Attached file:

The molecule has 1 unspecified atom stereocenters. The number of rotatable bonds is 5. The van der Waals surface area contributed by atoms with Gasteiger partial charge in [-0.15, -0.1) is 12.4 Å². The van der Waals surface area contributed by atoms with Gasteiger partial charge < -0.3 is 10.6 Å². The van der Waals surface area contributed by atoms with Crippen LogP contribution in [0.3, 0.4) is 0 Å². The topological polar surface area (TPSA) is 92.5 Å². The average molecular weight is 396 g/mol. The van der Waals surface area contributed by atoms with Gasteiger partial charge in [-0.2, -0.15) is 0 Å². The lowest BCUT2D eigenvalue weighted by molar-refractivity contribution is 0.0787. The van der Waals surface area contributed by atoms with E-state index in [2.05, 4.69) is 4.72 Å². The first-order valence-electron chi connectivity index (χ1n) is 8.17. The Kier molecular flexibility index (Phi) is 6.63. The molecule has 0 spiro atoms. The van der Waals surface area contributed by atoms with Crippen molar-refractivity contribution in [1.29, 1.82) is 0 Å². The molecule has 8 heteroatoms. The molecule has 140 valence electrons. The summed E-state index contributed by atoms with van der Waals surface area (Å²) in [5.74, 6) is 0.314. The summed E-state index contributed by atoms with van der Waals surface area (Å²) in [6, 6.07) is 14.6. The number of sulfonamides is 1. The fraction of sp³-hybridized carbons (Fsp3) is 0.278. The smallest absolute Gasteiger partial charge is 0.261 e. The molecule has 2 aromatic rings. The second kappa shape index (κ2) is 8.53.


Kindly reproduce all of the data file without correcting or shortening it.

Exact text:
The molecule has 1 unspecified atom stereocenters. The number of rotatable bonds is 5. The van der Waals surface area contributed by atoms with Gasteiger partial charge in [-0.15, -0.1) is 12.4 Å². The van der Waals surface area contributed by atoms with Gasteiger partial charge < -0.3 is 10.6 Å². The van der Waals surface area contributed by atoms with Crippen LogP contribution in [0.3, 0.4) is 0 Å². The topological polar surface area (TPSA) is 92.5 Å². The average molecular weight is 396 g/mol. The van der Waals surface area contributed by atoms with Gasteiger partial charge in [-0.2, -0.15) is 0 Å². The lowest BCUT2D eigenvalue weighted by molar-refractivity contribution is 0.0787. The van der Waals surface area contributed by atoms with E-state index in [2.05, 4.69) is 4.72 Å². The first-order valence-electron chi connectivity index (χ1n) is 8.17. The Kier molecular flexibility index (Phi) is 6.63. The molecule has 0 spiro atoms. The van der Waals surface area contributed by atoms with Crippen molar-refractivity contribution in [1.29, 1.82) is 0 Å². The molecule has 8 heteroatoms. The molecule has 140 valence electrons. The summed E-state index contributed by atoms with van der Waals surface area (Å²) in [5.74, 6) is 0.314. The summed E-state index contributed by atoms with van der Waals surface area (Å²) in [6, 6.07) is 14.6. The number of sulfonamides is 1. The fraction of sp³-hybridized carbons (Fsp3) is 0.278. The smallest absolute Gasteiger partial charge is 0.261 e. The molecule has 2 aromatic rings. The second kappa shape index (κ2) is 8.53.